We at TIGTA take seriously our mandate to provide independent oversight of the IRS in its administration of the Nation’s tax system.  I hope my discussion of refundable credits helps the Congress to ensure accountability of the IRS and assists you with your oversight duties.


Chairman Boustany, Ranking Member Lewis, and Members of the Subcommittee, thank you for the opportunity to share my views.

[1] Tax Reduction Act of 1975 § 204, 26 U.S.C § 32.

[2] Pub. L. No. 105-34, 111 Stat. 788 (codified as amended in scattered sections of 5 U.S.C., 19 U.S.C., 26 U.S.C., 29 U.S.C., 31 U.S.C., 42 U.S.C., and 46 U.S.C.A.).

[3] Staff of Joint Committee on Taxation, 105th Cong., General Explanation of Tax Legislation Enacted in 1997 (Comm. Print 1997).

[4] Small Business Job Protection Act of 1996, Pub.L. No. 104-188 110 Stat. 1755 (codified in scattered sections of 26 U.S.C, 42 U.S.C. and 19 U.S.C.).

[5] The ACTC is the refundable portion of the Child Tax Credit.  This credit phases out for taxpayers depending upon their income level.  Taxpayers with earned income of less than $3,000 may be eligible for a refundable credit if they have three or more qualifying children and have paid Social Security taxes that exceed their EITC.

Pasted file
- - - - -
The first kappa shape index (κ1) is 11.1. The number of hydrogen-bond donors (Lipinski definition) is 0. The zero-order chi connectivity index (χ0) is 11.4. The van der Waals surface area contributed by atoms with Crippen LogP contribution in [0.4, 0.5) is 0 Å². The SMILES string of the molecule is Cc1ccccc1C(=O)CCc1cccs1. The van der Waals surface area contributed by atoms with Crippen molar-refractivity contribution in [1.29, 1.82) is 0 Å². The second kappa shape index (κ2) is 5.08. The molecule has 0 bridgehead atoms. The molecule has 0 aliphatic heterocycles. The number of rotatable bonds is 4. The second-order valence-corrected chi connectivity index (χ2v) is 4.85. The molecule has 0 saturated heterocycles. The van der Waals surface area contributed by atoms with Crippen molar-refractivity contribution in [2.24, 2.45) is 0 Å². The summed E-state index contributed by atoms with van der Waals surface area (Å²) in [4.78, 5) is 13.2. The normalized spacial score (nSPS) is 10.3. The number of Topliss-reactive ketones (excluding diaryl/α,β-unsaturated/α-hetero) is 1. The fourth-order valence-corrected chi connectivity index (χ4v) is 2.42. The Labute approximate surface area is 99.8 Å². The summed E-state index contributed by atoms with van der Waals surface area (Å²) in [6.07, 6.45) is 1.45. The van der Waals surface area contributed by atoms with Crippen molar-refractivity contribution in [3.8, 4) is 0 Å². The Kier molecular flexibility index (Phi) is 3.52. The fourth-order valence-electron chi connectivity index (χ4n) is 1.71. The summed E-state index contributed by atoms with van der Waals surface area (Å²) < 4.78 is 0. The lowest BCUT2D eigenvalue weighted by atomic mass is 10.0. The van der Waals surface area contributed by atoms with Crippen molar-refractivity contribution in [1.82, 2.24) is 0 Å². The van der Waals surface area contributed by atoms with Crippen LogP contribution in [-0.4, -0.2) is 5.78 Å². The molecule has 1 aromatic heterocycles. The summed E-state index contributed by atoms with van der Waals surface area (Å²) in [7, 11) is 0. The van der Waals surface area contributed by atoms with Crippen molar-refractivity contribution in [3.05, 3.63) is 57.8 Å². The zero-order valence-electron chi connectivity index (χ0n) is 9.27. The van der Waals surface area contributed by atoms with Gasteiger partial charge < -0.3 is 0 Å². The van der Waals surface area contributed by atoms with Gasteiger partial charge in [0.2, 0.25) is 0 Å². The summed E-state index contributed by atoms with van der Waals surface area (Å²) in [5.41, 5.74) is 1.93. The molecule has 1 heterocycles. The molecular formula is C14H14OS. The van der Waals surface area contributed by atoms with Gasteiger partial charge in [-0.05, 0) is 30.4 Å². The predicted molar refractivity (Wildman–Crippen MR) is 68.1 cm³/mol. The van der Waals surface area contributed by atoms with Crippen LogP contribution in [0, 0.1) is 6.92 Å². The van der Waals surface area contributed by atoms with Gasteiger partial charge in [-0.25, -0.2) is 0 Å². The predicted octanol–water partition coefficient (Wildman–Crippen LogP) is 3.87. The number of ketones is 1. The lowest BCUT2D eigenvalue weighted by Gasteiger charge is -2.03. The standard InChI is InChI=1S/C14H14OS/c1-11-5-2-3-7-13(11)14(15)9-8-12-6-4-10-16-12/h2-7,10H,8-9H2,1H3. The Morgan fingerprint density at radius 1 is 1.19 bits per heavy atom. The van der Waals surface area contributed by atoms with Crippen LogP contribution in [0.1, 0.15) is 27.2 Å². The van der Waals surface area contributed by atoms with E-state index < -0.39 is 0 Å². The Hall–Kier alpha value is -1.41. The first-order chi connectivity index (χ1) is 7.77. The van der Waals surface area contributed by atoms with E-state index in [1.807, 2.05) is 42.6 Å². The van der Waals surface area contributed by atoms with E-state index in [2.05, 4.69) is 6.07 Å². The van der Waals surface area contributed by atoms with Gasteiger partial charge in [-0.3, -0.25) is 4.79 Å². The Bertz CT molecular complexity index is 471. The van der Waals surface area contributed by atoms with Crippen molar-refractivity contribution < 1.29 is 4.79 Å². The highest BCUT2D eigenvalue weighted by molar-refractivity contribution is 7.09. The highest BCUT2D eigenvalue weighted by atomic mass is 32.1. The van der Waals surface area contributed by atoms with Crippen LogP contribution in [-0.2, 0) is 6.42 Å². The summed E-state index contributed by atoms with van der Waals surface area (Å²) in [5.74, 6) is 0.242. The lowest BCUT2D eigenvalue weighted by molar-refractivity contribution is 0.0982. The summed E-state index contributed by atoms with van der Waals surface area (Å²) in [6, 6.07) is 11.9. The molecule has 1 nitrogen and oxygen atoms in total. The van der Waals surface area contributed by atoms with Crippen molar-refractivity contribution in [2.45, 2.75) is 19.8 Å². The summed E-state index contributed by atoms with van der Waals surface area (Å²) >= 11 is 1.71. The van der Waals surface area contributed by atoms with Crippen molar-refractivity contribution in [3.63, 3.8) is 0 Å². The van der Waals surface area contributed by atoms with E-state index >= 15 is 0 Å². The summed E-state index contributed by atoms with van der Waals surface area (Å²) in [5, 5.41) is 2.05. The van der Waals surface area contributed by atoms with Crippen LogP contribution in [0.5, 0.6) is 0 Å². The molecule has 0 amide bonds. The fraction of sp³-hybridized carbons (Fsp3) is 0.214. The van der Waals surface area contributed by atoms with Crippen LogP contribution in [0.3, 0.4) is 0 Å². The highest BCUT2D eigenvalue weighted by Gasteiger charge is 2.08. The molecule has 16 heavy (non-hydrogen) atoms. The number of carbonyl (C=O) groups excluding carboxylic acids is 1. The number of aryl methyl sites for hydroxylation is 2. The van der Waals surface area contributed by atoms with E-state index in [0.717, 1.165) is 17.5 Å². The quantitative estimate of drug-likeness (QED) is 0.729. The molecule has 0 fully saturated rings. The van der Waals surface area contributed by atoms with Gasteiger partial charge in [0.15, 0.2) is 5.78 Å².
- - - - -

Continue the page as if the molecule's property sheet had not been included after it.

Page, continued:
[6] Pub. L. No. 111-5, 123 Stat.115.

[7] The 12-month period for which tax is calculated.  For most individual taxpayers, the tax year is synonymous with the calendar year.

[8] IRS, Initial Report on Earned Income Tax Credit (EITC) Improper Payments, pursuant to Executive Order 13520: Reducing Improper Payments (June 14, 2010).

[9] The Earned Income Tax Credit Program Has Made Advances; However, Alternatives to Traditional Compliance Methods Are Needed to Stop Billions of Dollars in Erroneous Payments (Reference Number 2009-40-024, dated December 31, 2008).

[10] IRS, Initial Report on Earned Income Tax Credit (EITC) Improper Payments, Executive Order 13520: Reducing Improper Payments (June 14, 2010).

[11] IRS, Earned Income Tax Credit (EITC) Initiatives:  Report on Qualifying Child Residency Certification, Filing Status, and Automated Underreporter Tests (January 2008).

[12]Actions Are Needed to Ensure Proper Use of Individual Taxpayer Identification Numbers and to Verify or Limit Refundable Credit Claims (Reference # 2009-40-057, dated March 31, 2009).

[13] An ITIN is available to individuals who are required to have a taxpayer identification number for tax purposes, but do not have and are not eligible to obtain a Social Security Number because they are not authorized to work in the United States.

[14] Budget Hearing with the Treasury Inspector General for Tax Administration, Hearing Before the H.  Comm. on Appropriations, Subctm. on Financial Services and General Government,112th Cong. (Apr. 15, 2011) (statement of J. Russell George).